Eizo, Sony Display State of the Art

 
 
By Anne Chen  |  Posted 2003-06-23 Email Print this article Print
 
 
 
 
 
 
 

The recent arrival of narrow-bezel LCD monitors from Eizo Nano and Sony Electronics earned awe and envy at eWEEK Labs.

The recent arrival of narrow-bezel LCD monitors from Eizo Nano Technologies and Sony Electronics earned awe and envy from the usually hard-to-impress denizens at eWEEK Labs.

The trend in narrow-bezel LCD monitors allows workers such as engineers, developers and graphic designers to replace bulky, real-estate-hungry CRT monitors with stylish displays that take up little space. Another bonus: While prices for these monitors continue to drop, screen sizes are growing.

Eizos FlexScan L985EX is a 21.3-inch workhorse geared toward graphics fanatics. Released in April, this model delivered the most impressive images among the LCD monitors in the lab. The L985EX displayed consistently crisp and focused images at a native resolution of 1,600 by 1,200 pixels.

The wide screen can display two letter-size documents side by side and has digital and analog inputs. The screen also rotates to work in portrait mode.

Sonys P232W/B is a 23-inch monster of a monitor. The 16-by-10-inch wide-aspect-ratio flat-panel display allowed me to display multiple pages in actual size simultaneously—a plus for employees in the financial, graphic and manufacturing industries. The P232W/Bs 1,920-by-1,200-pixel resolution displayed graphics with good color fidelity and detail. The slim bezel monitor comes with analog and digital inputs.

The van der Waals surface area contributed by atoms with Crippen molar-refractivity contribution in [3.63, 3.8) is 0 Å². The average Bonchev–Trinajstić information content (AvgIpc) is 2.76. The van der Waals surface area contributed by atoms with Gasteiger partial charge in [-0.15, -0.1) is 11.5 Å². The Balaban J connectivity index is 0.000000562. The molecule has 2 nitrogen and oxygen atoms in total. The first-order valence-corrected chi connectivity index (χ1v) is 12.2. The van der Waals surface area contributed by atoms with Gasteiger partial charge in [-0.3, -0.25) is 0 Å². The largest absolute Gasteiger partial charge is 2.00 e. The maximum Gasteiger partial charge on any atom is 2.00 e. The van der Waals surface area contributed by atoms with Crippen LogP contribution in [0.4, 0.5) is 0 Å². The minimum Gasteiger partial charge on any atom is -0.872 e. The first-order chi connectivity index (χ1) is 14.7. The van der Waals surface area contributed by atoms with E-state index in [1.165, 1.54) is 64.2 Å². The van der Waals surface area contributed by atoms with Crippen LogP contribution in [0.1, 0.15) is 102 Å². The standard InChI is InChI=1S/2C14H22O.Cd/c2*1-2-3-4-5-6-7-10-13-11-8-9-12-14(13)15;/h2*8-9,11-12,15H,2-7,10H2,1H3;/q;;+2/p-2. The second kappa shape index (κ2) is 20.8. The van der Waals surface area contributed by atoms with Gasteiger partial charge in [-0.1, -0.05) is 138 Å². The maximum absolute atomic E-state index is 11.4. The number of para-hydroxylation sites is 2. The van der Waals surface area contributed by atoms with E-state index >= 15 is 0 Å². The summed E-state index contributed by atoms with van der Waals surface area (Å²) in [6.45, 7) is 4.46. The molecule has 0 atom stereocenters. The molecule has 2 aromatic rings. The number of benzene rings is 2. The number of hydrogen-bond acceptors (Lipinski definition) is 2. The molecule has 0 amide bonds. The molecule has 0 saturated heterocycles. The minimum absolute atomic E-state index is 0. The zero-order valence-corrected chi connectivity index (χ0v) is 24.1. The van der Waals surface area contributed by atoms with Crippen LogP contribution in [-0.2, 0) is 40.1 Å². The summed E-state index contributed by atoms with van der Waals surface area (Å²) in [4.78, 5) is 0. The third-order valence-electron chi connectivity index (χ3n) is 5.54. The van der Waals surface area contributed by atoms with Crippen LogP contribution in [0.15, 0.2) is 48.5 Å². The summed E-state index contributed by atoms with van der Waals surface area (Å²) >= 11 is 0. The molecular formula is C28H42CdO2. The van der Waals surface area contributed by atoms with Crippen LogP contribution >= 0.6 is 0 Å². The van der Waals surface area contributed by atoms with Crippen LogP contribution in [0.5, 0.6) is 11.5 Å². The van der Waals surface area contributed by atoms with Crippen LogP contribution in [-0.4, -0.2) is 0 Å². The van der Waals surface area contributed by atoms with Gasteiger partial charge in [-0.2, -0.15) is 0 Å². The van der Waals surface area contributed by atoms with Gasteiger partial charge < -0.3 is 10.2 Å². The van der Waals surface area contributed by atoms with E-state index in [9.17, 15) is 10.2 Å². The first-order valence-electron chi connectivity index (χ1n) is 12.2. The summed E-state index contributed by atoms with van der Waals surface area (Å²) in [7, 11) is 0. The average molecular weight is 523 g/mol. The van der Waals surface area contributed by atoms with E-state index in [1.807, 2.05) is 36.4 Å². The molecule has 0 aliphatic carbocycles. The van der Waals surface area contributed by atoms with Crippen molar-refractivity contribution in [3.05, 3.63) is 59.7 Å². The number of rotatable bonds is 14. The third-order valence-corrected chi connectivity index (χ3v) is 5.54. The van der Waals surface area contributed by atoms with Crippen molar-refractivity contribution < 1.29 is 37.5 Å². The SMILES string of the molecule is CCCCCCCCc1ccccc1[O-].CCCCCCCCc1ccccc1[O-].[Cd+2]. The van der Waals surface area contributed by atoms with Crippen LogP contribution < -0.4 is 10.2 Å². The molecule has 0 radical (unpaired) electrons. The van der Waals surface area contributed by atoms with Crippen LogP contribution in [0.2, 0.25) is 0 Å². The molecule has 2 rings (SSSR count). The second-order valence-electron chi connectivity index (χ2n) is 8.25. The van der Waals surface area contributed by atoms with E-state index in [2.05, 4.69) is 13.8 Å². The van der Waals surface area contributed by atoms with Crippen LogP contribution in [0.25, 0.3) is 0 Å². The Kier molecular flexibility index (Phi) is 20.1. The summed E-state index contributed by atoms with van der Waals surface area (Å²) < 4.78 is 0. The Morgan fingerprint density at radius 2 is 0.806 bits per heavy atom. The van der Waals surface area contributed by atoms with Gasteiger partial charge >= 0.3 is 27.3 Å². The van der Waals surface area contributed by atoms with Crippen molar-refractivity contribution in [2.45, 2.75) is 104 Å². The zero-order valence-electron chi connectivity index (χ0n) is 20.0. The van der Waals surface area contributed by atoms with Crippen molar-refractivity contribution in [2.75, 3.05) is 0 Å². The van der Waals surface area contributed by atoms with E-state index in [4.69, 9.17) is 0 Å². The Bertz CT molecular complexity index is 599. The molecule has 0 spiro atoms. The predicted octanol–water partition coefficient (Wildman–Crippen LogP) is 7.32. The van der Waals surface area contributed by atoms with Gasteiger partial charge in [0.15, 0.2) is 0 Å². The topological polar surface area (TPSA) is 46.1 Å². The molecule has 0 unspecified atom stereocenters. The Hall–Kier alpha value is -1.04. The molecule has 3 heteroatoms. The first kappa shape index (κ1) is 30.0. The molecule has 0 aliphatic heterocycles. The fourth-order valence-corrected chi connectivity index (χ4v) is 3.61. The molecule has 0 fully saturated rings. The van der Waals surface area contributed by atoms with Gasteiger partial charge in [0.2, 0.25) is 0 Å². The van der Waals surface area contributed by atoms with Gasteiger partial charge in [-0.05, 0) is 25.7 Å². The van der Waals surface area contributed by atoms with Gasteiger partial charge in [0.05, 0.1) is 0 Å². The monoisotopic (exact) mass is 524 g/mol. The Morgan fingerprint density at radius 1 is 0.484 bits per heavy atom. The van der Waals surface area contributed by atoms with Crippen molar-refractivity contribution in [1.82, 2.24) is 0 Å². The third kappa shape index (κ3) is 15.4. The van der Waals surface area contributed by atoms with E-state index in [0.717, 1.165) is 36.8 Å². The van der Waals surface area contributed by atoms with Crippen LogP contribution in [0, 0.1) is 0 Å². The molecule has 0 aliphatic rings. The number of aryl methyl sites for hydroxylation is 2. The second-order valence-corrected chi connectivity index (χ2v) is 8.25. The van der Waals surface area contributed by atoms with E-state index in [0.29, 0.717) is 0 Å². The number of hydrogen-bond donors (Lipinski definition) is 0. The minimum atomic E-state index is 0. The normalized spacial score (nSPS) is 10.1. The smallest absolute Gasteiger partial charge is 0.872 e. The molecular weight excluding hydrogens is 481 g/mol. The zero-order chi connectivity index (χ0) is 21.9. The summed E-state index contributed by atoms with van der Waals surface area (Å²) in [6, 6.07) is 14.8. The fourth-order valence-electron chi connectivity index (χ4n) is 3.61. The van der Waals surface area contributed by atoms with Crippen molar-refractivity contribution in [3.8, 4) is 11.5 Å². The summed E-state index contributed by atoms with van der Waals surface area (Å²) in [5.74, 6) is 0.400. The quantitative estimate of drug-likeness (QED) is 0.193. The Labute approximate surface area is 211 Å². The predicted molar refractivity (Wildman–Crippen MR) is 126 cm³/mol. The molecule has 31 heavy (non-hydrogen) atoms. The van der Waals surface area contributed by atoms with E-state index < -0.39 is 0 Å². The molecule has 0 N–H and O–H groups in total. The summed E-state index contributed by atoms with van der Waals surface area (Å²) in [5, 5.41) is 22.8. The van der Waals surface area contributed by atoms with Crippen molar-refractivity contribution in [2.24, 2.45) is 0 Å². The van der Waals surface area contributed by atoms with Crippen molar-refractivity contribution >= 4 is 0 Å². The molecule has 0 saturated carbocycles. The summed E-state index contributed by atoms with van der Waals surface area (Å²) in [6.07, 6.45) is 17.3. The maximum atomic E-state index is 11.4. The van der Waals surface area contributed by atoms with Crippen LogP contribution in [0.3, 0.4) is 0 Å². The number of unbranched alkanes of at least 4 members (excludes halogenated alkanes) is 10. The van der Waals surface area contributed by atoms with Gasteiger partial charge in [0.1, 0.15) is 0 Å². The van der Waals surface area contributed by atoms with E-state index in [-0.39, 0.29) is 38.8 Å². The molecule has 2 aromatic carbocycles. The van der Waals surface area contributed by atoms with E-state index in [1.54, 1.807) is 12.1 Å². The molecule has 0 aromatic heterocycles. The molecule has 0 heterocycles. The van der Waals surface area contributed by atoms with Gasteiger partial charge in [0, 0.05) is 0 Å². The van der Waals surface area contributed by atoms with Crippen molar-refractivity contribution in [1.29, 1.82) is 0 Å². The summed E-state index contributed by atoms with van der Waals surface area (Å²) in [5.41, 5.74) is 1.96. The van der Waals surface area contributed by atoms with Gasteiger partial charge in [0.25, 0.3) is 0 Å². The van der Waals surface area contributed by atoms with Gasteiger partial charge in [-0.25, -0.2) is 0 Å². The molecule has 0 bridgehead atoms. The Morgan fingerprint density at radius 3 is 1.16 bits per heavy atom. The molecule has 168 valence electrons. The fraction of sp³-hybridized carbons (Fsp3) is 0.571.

The P232W/Bs graphics capabilities werent as impressive as on the L985EX, but text looked clean and sharp, and it showed movies beautifully—a plus since it can be wall-mounted. Both monitors boast a jaw-dropping price of $3,000. (No one ever said popularity would come cheap.)

Details on Eizos L985EX are at www.eizo.com. Information on Sonys P232W/B can be found at www.sony.com.

 
 
 
 
As a senior writer for eWEEK Labs, Anne writes articles pertaining to IT professionals and the best practices for technology implementation. Anne covers the deployment issues and the business drivers related to technologies including databases, wireless, security and network operating systems. Anne joined eWeek in 1999 as a writer for eWeek's eBiz Strategies section before moving over to Labs in 2001. Prior to eWeek, she covered business and technology at the San Jose Mercury News and at the Contra Costa Times.
 
 
 
 
 
 
 

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